Bookish Development Diary, episode 8.
They’re fairly easy to set up - you make a yaml file called something like
Tests.yml, add it to the
.github/workflows/ directory at the root of your repository, and commit.
The yaml file can contain a vast range of things, but for testing Swift what it usually boils down to some fairly standard steps.
First you select which system and tool versions to build on. For the mac, the
macOS-latest image gives you the latest releases of macOS and Xcode. For Linux, there are Docker images available for Swift 5.0 and 5.1, as well as nightly builds of the latest Swift.
Then you clone your package with git.
Next you perform a build, using either
swift build or
xcodebuild build, depending on the platform you’re on.
Next you run some tests with
swift test or
There are plenty of other things you can also do (for example posting notifications, uploading files), but a simple file that just builds & tests on the Mac might look something like this:
name: tests on: [push, pull_request] jobs: macos: name: MacOS runs-on: macOS-latest steps: - name: Checkout uses: actions/checkout@v1 - name: Build run: swift build -v - name: Test run: swift test -v -c release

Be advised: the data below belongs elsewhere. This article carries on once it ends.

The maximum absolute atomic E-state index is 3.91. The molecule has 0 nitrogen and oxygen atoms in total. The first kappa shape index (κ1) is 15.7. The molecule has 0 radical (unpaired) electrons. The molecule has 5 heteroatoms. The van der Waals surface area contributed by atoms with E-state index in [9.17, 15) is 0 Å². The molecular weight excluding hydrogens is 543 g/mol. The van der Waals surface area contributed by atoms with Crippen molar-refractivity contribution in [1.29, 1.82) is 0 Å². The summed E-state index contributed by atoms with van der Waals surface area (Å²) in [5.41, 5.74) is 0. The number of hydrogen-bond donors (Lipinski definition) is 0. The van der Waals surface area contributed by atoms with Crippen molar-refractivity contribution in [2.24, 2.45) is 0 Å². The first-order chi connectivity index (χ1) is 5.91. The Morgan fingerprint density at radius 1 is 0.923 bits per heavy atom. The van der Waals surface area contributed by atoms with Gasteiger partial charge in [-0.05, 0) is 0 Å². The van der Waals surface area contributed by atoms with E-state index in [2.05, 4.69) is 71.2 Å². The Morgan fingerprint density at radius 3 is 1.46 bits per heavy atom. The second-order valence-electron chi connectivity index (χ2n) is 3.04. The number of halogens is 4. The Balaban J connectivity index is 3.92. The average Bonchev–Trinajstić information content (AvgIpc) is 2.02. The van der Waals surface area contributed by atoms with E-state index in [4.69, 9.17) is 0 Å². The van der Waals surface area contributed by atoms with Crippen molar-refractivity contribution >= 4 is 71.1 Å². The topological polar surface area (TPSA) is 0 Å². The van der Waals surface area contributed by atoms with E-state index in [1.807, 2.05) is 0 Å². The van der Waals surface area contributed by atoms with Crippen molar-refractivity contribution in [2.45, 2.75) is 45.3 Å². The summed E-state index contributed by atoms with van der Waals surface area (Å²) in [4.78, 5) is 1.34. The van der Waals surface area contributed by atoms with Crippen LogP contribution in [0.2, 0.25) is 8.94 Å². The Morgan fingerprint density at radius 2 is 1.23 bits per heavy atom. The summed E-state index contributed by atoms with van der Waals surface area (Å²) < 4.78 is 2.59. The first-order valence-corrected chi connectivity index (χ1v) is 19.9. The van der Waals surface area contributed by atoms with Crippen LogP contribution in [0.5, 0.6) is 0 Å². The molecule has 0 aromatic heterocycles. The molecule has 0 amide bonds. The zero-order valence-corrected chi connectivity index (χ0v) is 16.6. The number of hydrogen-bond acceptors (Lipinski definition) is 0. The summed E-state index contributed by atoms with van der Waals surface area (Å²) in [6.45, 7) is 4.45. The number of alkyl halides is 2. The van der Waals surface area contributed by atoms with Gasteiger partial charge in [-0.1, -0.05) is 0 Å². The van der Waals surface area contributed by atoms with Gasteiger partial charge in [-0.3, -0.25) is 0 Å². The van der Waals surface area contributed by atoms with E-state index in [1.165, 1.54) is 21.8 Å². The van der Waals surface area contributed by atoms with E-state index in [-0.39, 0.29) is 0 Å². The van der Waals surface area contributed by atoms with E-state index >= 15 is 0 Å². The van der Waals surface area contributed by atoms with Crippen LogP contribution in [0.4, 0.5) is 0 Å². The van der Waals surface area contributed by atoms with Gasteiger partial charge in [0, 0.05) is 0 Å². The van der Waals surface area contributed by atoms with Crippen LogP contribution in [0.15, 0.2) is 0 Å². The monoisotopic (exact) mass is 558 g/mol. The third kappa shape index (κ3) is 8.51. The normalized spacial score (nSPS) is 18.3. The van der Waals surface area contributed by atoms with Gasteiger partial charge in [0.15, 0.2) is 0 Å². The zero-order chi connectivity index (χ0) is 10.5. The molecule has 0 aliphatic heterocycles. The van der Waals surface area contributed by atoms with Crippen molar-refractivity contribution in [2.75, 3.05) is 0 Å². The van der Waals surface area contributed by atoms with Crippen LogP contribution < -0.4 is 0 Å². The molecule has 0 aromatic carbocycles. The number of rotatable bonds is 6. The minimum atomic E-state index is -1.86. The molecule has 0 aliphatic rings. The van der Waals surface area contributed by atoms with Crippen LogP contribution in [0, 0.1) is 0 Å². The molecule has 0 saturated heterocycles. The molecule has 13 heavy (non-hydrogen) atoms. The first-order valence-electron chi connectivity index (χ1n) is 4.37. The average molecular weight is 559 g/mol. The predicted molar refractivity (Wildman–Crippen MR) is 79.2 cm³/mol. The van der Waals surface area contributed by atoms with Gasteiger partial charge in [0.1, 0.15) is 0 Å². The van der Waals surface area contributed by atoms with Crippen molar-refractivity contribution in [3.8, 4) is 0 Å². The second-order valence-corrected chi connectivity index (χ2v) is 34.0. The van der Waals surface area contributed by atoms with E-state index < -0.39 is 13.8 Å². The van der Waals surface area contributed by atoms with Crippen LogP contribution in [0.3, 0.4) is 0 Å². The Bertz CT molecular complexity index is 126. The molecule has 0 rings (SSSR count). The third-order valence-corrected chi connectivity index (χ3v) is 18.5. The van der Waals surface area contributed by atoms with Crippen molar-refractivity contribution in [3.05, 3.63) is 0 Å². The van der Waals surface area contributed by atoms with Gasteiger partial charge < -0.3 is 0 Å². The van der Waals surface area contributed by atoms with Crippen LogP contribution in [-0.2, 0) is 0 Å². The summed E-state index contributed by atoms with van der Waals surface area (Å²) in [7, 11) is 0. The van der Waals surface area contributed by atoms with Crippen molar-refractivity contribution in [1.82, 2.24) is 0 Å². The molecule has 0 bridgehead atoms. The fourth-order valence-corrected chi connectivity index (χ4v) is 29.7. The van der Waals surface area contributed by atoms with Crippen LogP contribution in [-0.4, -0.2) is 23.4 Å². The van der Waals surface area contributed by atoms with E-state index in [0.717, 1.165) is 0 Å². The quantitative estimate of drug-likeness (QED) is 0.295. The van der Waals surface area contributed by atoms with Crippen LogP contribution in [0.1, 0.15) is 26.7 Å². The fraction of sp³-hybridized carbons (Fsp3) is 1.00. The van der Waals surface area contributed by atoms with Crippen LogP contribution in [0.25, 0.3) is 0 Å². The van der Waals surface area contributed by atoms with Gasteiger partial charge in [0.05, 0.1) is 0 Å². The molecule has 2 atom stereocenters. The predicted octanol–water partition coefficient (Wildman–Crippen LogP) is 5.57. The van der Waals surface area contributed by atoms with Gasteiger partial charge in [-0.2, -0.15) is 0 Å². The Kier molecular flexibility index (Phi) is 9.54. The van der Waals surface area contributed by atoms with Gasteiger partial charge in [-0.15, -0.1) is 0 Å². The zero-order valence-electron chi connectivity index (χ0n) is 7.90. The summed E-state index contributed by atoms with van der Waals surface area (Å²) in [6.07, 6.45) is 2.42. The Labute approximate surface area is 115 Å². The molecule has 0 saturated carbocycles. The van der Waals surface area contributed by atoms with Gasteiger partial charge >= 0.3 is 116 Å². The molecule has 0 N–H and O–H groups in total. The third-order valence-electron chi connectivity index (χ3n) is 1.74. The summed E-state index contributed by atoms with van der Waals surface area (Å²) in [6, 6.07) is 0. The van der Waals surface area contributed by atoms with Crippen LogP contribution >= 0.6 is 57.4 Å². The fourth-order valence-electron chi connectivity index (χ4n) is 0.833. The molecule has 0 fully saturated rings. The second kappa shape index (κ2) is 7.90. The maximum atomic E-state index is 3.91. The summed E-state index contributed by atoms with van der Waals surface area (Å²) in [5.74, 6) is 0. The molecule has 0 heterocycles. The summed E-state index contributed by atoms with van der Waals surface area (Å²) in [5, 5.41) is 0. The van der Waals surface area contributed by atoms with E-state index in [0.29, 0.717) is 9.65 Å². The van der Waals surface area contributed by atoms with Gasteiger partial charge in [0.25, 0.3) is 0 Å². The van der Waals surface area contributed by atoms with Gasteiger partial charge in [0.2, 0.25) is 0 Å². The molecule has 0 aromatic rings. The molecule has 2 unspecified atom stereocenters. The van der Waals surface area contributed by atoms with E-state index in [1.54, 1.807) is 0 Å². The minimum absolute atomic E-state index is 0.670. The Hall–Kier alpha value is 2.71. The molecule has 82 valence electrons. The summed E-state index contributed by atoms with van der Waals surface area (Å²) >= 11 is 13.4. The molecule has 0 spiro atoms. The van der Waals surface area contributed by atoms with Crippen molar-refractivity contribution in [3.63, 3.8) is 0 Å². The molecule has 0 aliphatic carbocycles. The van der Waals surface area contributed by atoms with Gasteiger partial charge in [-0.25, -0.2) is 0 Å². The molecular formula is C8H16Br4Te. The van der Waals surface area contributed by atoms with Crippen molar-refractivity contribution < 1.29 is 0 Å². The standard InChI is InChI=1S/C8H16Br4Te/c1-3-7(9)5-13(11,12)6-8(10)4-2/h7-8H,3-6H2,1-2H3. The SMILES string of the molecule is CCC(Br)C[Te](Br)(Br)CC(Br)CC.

So far so good…
It’s pretty simple, and it’s free for open source projects, and has a reasonable allowance of free time for private projects if you’re on a paid Github tier.
Previously I was using Travis-CI to do something similar, but couldn’t justify the fees for the paid tier, so I decided to standardise on GH Actions instead, which meant moving over a whole bunch of my Swift packages.
One thing started annoying me a bit though. For Travis I was using CCMenu to monitor the test status. It doesn’t work for GH Actions. I figured out a way to get the actions to post notifications to a channel on Slack, but still…
I decided that it couldn’t be that hard to create a tool to address these problems, and off down another rabbit-hole I went.
Initially it started as a simple app, which just shows a list of repos in a window, with a tick or a cross to indicate success or failure.
This seemed like a good excuse to use SwiftUI, and I also figured that it might be handy to have it work on a mobile device, or even a tv, so I used Catalyst to target all three platforms at once.
Cunningly, I realised that Github Actions already spits out a status SVG for each action. So if I limited myself to public repos (to avoid authentication), I didn’t even need to use proper Github API - I could just parse that to figure out the status.
Thus Action Status was born.
I fairly quickly had the basic app up & running, but to really work like CCMenu does, the Mac version needed to have a funky status item in the menubar, warning me if something was failing.
Adding these items is pretty simple, but requires access to AppKit API that Catalyst can’t use.
To work round this I needed to get a bridging plugin working.
Didn’t take long, and looked really neat!